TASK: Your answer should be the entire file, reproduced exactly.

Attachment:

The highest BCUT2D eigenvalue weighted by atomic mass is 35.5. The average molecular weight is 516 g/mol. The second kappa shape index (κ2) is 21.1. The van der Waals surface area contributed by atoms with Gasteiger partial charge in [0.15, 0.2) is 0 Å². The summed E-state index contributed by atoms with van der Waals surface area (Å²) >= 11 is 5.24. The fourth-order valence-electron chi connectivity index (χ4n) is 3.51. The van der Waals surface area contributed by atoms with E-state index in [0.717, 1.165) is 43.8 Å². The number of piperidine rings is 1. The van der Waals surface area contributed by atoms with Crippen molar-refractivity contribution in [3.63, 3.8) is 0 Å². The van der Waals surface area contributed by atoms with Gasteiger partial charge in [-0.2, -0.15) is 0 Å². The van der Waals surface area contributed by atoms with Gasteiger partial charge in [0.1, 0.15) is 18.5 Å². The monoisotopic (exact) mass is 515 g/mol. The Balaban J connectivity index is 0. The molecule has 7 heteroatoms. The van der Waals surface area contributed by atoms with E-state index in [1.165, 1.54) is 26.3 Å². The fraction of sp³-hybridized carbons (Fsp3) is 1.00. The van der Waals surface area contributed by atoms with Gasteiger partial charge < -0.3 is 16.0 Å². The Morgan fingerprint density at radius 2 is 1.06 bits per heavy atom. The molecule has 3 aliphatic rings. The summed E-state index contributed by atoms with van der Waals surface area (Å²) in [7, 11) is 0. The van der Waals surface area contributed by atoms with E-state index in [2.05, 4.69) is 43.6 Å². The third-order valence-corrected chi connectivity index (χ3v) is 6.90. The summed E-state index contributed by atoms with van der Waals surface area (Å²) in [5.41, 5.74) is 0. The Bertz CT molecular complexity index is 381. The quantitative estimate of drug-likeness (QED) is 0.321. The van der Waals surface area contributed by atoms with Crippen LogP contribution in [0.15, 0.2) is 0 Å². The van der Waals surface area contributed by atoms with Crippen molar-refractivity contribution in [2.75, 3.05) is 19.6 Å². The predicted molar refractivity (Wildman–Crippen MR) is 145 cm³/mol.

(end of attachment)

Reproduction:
The highest BCUT2D eigenvalue weighted by atomic mass is 35.5. The average molecular weight is 516 g/mol. The second kappa shape index (κ2) is 21.1. The van der Waals surface area contributed by atoms with Gasteiger partial charge in [0.15, 0.2) is 0 Å². The summed E-state index contributed by atoms with van der Waals surface area (Å²) >= 11 is 5.24. The fourth-order valence-electron chi connectivity index (χ4n) is 3.51. The van der Waals surface area contributed by atoms with E-state index in [0.717, 1.165) is 43.8 Å². The number of piperidine rings is 1. The van der Waals surface area contributed by atoms with Crippen molar-refractivity contribution in [3.63, 3.8) is 0 Å². The van der Waals surface area contributed by atoms with Gasteiger partial charge in [-0.2, -0.15) is 0 Å². The van der Waals surface area contributed by atoms with Gasteiger partial charge in [0.1, 0.15) is 18.5 Å². The monoisotopic (exact) mass is 515 g/mol. The Balaban J connectivity index is 0. The molecule has 7 heteroatoms. The van der Waals surface area contributed by atoms with E-state index in [1.165, 1.54) is 26.3 Å². The fraction of sp³-hybridized carbons (Fsp3) is 1.00. The van der Waals surface area contributed by atoms with Gasteiger partial charge < -0.3 is 16.0 Å². The Morgan fingerprint density at radius 2 is 1.06 bits per heavy atom. The molecule has 3 aliphatic rings. The summed E-state index contributed by atoms with van der Waals surface area (Å²) in [7, 11) is 0. The van der Waals surface area contributed by atoms with E-state index in [2.05, 4.69) is 43.6 Å². The third-order valence-corrected chi connectivity index (χ3v) is 6.90. The summed E-state index contributed by atoms with van der Waals surface area (Å²) in [5.41, 5.74) is 0. The Bertz CT molecular complexity index is 381. The quantitative estimate of drug-likeness (QED) is 0.321. The van der Waals surface area contributed by atoms with Crippen LogP contribution in [0.15, 0.2) is 0 Å². The van der Waals surface area contributed by atoms with Crippen molar-refractivity contribution in [2.75, 3.05) is 19.6 Å². The predicted molar refractivity (Wildman–Crippen MR) is 145 cm³/mol.